The whole pseudo-event of the "good" war in Iraq began to come apart with the photographs from Abu Ghraib prison and the subsequent release of hundreds of heretofore "dangerous" characters who were dramatically and "coincidentally" rehabilitated.


In 1971, Stanford University Professor of Psychology Phillip Zimbardo designed an experiment that would come to be known as the Stanford Prison Experiment. Subjects were recruited and paid a modest stipend, whereupon they were separated into "prisoners" and "guards," and placed in a mock prison built in a Stanford basement. The prisoners were stripped, deloused, shackled, and placed in prison clothes, while the guards were given authoritative uniforms, sunglasses, and batons. Long story short - within two days there was a near prison riot, psychosomatic illness began to break out, white middle-class kids in the role of guards became rapidly and progressively more sadistic and arbitrary, and the two-week experiment had to be abandoned after only six days... before someone was badly hurt or killed.


There has never been a Stanford Military Occupation Experiment to complement the Stanford Prison Experiment, unless we just count the military occupations themselves. There is a structured, systemic antagonism between an occupying military and the people whose land they occupy. And there will be no investigations of any of it, because there never are, unless and until the American public is confronted with them.

The National Command Authority and its cheerleaders cannot say out loud... this is what we are doing, and it can't get done unless we dehumanize the occupied. This reality, this system, will express itself in the thoughts and emotions of you, the troops who carry it out, because this military occupation is in a sense making a prison of Iraq and making you, the troops, its turnkeys.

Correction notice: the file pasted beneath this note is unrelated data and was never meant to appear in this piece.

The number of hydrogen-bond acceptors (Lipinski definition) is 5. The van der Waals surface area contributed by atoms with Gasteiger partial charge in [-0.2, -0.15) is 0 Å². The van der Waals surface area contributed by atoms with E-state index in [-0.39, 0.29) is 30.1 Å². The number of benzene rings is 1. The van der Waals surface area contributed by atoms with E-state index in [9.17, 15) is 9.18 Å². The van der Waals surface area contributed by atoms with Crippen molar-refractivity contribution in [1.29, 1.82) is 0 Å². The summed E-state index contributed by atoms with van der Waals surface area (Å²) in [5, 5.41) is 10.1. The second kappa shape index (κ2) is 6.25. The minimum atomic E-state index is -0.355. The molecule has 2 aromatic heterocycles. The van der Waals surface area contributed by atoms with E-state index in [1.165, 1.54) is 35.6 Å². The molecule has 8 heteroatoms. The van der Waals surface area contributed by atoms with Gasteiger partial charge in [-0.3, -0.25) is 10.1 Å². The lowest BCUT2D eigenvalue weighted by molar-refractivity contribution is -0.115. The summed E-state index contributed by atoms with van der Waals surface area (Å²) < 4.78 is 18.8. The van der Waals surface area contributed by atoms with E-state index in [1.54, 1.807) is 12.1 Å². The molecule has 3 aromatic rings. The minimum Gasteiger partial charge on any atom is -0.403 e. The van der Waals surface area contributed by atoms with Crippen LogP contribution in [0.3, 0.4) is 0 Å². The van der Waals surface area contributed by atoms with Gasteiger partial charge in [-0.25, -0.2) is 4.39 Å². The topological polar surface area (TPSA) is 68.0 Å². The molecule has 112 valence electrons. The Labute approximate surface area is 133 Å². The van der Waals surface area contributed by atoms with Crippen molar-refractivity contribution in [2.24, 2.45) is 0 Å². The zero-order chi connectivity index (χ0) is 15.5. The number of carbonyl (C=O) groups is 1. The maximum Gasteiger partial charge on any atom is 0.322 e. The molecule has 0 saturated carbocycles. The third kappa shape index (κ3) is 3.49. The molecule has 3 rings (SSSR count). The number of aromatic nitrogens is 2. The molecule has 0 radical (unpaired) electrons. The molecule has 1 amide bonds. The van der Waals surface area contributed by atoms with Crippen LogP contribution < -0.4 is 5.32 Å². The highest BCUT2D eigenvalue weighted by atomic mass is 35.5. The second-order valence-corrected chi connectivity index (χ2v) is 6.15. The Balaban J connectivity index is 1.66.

It will only be those exceptional individuals in the military who refuse to surrender their humanity - no matter how little they may understand the big picture - and who will witness. Those who do break with the system and witness are very important people, important to history, because their refusal to surrender your own moral integrity to the system may lead to our collective salvation by ending this felonious occupation. The troops who filed reports about the abuses at the Abu Ghraib prison were such exceptions.


So I'll leave to others the analysis of whether the troops facing courts martial are scapegoats (they are, and they are also probably guilty as hell), and whether or not the military is letting the officers off with reprimands and walking papers to prevent the fire spreading (which it is). I'll just emphasize that the war in Iraq cannot be won. Not because of the inability of US troops to fight, but because we don't belong there. And since that's the case (which I firmly believe it is) every life - Iraqi, American, or otherwise - that is lost or ruined... is wasted.

All this talk of whether Military Intelligence or the mercenaries working for CACI International or the CIA or the MP commanders were responsible is diversionary bullshit so we won't see how Iraq itself has become the Stanford Military Occupation Experiment. Because if we conclude that the problem is systemic, then the only thing to do to stop this is to walk away. And the Bush administration sent troops there for the purpose not of building democracies, but of building permanent military bases in the heart of oil country, and if they walk away, they can't rightly build bases, can they?


The set collapses and exposes the half-dressed actors backstage. Their names are no longer Terrorism or Democracy, but Abu Ghraib and Fallujah... My Lai, No Gun Ri, Wounded Knee, Jenin, Jakarta, Rwanda, Mozote, Pelican Bay... killing fields and prisons.